By: Henry F. Camp
Businesses make many mistakes. Perhaps none are as damaging as mistakes hiring.
At Eli Goldratt’s recent “Now and Into the Future” event in Pittsburgh, he suggested that the only real and lasting constraint of any organization is management attention. The endemic problem is that “Bad Multitasking” (switching between myriad priorities instead of focusing on and finishing the important) wastes most of each manager’s time. It is no surprise that a common thread between Jim Collins’ and Jerry Porras’ “Built to Last” companies is that they operate like a “clock”, meaning that there is simplicity, focus and, therefore, less Bad Multitasking.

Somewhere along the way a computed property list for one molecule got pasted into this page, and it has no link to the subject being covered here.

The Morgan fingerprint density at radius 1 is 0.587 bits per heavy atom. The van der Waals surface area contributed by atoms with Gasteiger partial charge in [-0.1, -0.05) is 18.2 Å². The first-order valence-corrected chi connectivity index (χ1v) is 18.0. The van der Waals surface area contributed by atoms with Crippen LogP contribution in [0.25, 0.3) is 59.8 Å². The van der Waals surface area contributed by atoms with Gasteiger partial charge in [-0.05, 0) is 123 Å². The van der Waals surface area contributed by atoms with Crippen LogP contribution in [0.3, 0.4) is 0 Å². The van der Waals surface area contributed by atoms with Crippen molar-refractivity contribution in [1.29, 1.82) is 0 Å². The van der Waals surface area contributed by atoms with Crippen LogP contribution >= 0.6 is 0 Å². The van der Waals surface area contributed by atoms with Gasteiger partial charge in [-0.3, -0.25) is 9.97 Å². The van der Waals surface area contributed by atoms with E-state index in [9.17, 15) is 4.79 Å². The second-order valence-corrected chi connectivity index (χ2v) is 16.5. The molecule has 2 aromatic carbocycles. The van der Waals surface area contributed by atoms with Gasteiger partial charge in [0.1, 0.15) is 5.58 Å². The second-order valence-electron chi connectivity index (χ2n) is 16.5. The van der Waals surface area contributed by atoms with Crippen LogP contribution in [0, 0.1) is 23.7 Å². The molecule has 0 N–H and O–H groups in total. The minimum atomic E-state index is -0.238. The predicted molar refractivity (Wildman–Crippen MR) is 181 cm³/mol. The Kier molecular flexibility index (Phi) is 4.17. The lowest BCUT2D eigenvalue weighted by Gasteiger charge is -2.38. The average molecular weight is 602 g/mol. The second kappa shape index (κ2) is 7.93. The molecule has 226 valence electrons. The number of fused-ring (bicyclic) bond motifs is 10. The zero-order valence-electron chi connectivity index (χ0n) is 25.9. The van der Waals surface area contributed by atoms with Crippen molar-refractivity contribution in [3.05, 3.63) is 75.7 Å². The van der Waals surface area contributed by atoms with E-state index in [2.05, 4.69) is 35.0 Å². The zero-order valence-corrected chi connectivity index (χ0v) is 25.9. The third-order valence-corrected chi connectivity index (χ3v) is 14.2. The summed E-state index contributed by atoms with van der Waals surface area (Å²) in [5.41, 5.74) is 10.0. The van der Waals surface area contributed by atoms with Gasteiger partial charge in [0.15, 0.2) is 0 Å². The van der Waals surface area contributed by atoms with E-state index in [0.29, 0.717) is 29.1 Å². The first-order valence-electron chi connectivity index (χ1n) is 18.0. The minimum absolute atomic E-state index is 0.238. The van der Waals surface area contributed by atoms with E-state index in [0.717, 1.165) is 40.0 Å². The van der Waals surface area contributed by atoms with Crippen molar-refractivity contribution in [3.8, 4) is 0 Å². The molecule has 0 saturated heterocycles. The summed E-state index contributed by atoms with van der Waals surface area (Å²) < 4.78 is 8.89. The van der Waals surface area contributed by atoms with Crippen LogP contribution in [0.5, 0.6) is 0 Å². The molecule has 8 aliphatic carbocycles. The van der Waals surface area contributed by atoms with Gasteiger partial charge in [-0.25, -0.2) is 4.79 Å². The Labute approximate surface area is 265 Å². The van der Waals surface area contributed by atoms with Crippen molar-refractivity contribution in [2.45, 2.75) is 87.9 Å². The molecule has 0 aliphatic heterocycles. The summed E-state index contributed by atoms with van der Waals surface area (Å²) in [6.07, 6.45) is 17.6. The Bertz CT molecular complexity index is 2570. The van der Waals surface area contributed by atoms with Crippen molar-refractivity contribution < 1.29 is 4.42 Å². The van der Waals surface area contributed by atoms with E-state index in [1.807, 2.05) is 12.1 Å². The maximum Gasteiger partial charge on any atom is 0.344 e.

If most companies’ managers are guilty of Bad Multitasking, then hiring often happens without necessity. My friend Bill Rhind, a TOC consultant and owner at P3 wrote a prescription on the issue.
The tweet below meets my quality over quantity expectations. Is a hire really a good decision for the whole company or just a good decision for some part or person, possibly at the expense of the whole and certainly of profitability?
@hfcamp Henry Fitzhugh Camp
Here is some clean thinking about hiring http://linkd.in/gmLwzC Theory of Constraints-wise